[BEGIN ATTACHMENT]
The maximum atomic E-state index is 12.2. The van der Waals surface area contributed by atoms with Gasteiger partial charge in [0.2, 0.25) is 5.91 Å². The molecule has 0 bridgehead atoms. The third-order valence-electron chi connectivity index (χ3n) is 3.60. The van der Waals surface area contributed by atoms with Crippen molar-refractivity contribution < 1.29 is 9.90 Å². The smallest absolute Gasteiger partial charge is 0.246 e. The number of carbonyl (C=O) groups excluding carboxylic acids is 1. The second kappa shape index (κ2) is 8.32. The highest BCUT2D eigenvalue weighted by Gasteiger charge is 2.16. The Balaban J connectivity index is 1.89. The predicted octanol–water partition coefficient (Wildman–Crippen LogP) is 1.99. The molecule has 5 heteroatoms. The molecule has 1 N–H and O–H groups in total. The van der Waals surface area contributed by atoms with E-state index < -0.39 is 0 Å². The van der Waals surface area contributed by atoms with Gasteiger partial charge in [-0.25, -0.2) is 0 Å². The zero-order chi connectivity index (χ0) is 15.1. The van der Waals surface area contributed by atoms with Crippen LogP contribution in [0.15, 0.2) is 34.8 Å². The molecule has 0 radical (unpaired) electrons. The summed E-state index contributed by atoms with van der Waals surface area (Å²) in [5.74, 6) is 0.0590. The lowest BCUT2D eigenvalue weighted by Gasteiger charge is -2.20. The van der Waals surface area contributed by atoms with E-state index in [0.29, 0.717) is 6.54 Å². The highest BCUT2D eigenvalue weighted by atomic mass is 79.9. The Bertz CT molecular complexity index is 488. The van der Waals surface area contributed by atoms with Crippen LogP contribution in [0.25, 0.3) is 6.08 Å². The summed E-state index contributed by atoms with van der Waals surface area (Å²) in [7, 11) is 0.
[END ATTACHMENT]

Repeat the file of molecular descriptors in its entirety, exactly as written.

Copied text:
The maximum atomic E-state index is 12.2. The van der Waals surface area contributed by atoms with Gasteiger partial charge in [0.2, 0.25) is 5.91 Å². The molecule has 0 bridgehead atoms. The third-order valence-electron chi connectivity index (χ3n) is 3.60. The van der Waals surface area contributed by atoms with Crippen molar-refractivity contribution < 1.29 is 9.90 Å². The smallest absolute Gasteiger partial charge is 0.246 e. The number of carbonyl (C=O) groups excluding carboxylic acids is 1. The second kappa shape index (κ2) is 8.32. The highest BCUT2D eigenvalue weighted by Gasteiger charge is 2.16. The Balaban J connectivity index is 1.89. The predicted octanol–water partition coefficient (Wildman–Crippen LogP) is 1.99. The molecule has 5 heteroatoms. The molecule has 1 N–H and O–H groups in total. The van der Waals surface area contributed by atoms with E-state index < -0.39 is 0 Å². The van der Waals surface area contributed by atoms with Gasteiger partial charge in [-0.25, -0.2) is 0 Å². The zero-order chi connectivity index (χ0) is 15.1. The van der Waals surface area contributed by atoms with Crippen LogP contribution in [0.15, 0.2) is 34.8 Å². The molecule has 0 radical (unpaired) electrons. The summed E-state index contributed by atoms with van der Waals surface area (Å²) in [5.74, 6) is 0.0590. The lowest BCUT2D eigenvalue weighted by Gasteiger charge is -2.20. The van der Waals surface area contributed by atoms with E-state index in [0.29, 0.717) is 6.54 Å². The highest BCUT2D eigenvalue weighted by atomic mass is 79.9. The Bertz CT molecular complexity index is 488. The van der Waals surface area contributed by atoms with Crippen LogP contribution in [0.25, 0.3) is 6.08 Å². The summed E-state index contributed by atoms with van der Waals surface area (Å²) in [7, 11) is 0.